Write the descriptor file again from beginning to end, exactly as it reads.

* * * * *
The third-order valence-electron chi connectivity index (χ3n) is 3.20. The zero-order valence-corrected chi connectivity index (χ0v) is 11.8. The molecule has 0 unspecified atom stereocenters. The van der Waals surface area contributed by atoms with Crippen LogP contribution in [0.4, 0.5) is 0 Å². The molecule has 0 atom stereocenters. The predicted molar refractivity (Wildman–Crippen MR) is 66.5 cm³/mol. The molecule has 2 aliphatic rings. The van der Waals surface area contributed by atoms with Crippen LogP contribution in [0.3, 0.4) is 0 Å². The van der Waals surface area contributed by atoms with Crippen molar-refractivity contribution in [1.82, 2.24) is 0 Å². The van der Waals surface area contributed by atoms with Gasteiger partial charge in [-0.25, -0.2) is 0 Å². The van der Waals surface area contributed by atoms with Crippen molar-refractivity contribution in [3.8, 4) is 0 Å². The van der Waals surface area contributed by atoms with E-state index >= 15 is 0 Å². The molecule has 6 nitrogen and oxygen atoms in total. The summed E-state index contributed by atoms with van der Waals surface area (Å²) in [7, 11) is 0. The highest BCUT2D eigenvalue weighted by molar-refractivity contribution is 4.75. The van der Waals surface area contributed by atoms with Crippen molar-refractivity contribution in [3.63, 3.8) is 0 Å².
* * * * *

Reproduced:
The third-order valence-electron chi connectivity index (χ3n) is 3.20. The zero-order valence-corrected chi connectivity index (χ0v) is 11.8. The molecule has 0 unspecified atom stereocenters. The van der Waals surface area contributed by atoms with Crippen LogP contribution in [0.4, 0.5) is 0 Å². The molecule has 0 atom stereocenters. The predicted molar refractivity (Wildman–Crippen MR) is 66.5 cm³/mol. The molecule has 2 aliphatic rings. The van der Waals surface area contributed by atoms with Crippen LogP contribution in [0.3, 0.4) is 0 Å². The van der Waals surface area contributed by atoms with Crippen molar-refractivity contribution in [1.82, 2.24) is 0 Å². The van der Waals surface area contributed by atoms with Gasteiger partial charge in [-0.25, -0.2) is 0 Å². The van der Waals surface area contributed by atoms with Crippen molar-refractivity contribution in [3.8, 4) is 0 Å². The van der Waals surface area contributed by atoms with E-state index >= 15 is 0 Å². The molecule has 6 nitrogen and oxygen atoms in total. The summed E-state index contributed by atoms with van der Waals surface area (Å²) in [7, 11) is 0. The highest BCUT2D eigenvalue weighted by molar-refractivity contribution is 4.75. The van der Waals surface area contributed by atoms with Crippen molar-refractivity contribution in [3.63, 3.8) is 0 Å².